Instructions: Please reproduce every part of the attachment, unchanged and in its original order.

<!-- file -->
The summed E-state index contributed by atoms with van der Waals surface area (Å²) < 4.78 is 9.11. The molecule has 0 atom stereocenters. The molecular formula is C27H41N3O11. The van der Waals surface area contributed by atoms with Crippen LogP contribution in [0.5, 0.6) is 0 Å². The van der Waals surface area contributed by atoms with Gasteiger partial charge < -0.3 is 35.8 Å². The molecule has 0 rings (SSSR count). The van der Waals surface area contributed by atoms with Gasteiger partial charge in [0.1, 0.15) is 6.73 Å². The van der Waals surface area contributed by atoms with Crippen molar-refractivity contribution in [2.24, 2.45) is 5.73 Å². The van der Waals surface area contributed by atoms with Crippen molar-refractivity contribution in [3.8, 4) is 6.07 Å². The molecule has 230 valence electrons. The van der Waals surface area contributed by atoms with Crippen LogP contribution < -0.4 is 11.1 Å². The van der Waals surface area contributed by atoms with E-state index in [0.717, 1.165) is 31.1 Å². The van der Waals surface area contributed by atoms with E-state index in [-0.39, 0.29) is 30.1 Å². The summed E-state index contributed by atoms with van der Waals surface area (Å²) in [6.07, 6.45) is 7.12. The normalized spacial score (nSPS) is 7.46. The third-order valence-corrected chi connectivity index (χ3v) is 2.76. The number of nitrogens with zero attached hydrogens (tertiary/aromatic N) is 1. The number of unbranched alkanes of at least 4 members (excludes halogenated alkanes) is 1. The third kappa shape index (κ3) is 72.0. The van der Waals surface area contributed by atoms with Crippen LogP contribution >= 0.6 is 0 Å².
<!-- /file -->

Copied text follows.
The summed E-state index contributed by atoms with van der Waals surface area (Å²) < 4.78 is 9.11. The molecule has 0 atom stereocenters. The molecular formula is C27H41N3O11. The van der Waals surface area contributed by atoms with Crippen LogP contribution in [0.5, 0.6) is 0 Å². The van der Waals surface area contributed by atoms with Gasteiger partial charge < -0.3 is 35.8 Å². The molecule has 0 rings (SSSR count). The van der Waals surface area contributed by atoms with Gasteiger partial charge in [0.1, 0.15) is 6.73 Å². The van der Waals surface area contributed by atoms with Crippen molar-refractivity contribution in [2.24, 2.45) is 5.73 Å². The van der Waals surface area contributed by atoms with Crippen molar-refractivity contribution in [3.8, 4) is 6.07 Å². The molecule has 230 valence electrons. The van der Waals surface area contributed by atoms with Crippen LogP contribution < -0.4 is 11.1 Å². The van der Waals surface area contributed by atoms with E-state index in [0.717, 1.165) is 31.1 Å². The van der Waals surface area contributed by atoms with E-state index in [-0.39, 0.29) is 30.1 Å². The summed E-state index contributed by atoms with van der Waals surface area (Å²) in [6.07, 6.45) is 7.12. The normalized spacial score (nSPS) is 7.46. The third-order valence-corrected chi connectivity index (χ3v) is 2.76. The number of nitrogens with zero attached hydrogens (tertiary/aromatic N) is 1. The number of unbranched alkanes of at least 4 members (excludes halogenated alkanes) is 1. The third kappa shape index (κ3) is 72.0. The van der Waals surface area contributed by atoms with Crippen LogP contribution >= 0.6 is 0 Å².